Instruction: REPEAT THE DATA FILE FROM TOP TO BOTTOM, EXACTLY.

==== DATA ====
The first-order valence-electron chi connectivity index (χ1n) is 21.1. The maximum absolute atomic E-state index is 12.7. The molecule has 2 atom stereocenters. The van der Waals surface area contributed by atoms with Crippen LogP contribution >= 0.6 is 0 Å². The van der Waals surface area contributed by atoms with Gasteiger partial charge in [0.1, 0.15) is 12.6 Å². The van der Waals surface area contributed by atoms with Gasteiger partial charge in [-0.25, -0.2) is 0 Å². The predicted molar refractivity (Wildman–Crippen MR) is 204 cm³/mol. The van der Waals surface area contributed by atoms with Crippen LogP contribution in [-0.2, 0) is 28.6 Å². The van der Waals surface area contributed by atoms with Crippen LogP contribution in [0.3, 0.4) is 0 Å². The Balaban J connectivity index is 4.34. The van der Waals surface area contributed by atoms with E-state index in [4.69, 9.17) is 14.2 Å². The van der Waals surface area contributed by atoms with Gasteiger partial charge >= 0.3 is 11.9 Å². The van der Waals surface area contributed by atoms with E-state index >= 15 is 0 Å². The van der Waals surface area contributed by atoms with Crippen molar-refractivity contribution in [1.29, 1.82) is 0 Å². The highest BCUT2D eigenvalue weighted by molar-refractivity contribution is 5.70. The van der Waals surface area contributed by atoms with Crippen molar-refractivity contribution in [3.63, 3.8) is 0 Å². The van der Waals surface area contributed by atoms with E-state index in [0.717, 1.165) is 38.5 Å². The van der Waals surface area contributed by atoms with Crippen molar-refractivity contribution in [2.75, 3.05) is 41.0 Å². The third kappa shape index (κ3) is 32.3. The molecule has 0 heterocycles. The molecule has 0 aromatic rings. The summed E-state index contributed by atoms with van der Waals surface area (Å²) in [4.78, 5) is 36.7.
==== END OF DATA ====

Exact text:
The first-order valence-electron chi connectivity index (χ1n) is 21.1. The maximum absolute atomic E-state index is 12.7. The molecule has 2 atom stereocenters. The van der Waals surface area contributed by atoms with Crippen LogP contribution >= 0.6 is 0 Å². The van der Waals surface area contributed by atoms with Gasteiger partial charge in [0.1, 0.15) is 12.6 Å². The van der Waals surface area contributed by atoms with Gasteiger partial charge in [-0.25, -0.2) is 0 Å². The predicted molar refractivity (Wildman–Crippen MR) is 204 cm³/mol. The van der Waals surface area contributed by atoms with Crippen LogP contribution in [-0.2, 0) is 28.6 Å². The van der Waals surface area contributed by atoms with Crippen LogP contribution in [0.3, 0.4) is 0 Å². The Balaban J connectivity index is 4.34. The van der Waals surface area contributed by atoms with E-state index in [4.69, 9.17) is 14.2 Å². The van der Waals surface area contributed by atoms with Gasteiger partial charge >= 0.3 is 11.9 Å². The van der Waals surface area contributed by atoms with E-state index >= 15 is 0 Å². The van der Waals surface area contributed by atoms with Crippen molar-refractivity contribution in [1.29, 1.82) is 0 Å². The highest BCUT2D eigenvalue weighted by molar-refractivity contribution is 5.70. The van der Waals surface area contributed by atoms with Crippen molar-refractivity contribution in [3.63, 3.8) is 0 Å². The van der Waals surface area contributed by atoms with E-state index in [0.717, 1.165) is 38.5 Å². The van der Waals surface area contributed by atoms with Crippen molar-refractivity contribution in [2.75, 3.05) is 41.0 Å². The third kappa shape index (κ3) is 32.3. The molecule has 0 heterocycles. The molecule has 0 aromatic rings. The summed E-state index contributed by atoms with van der Waals surface area (Å²) in [4.78, 5) is 36.7.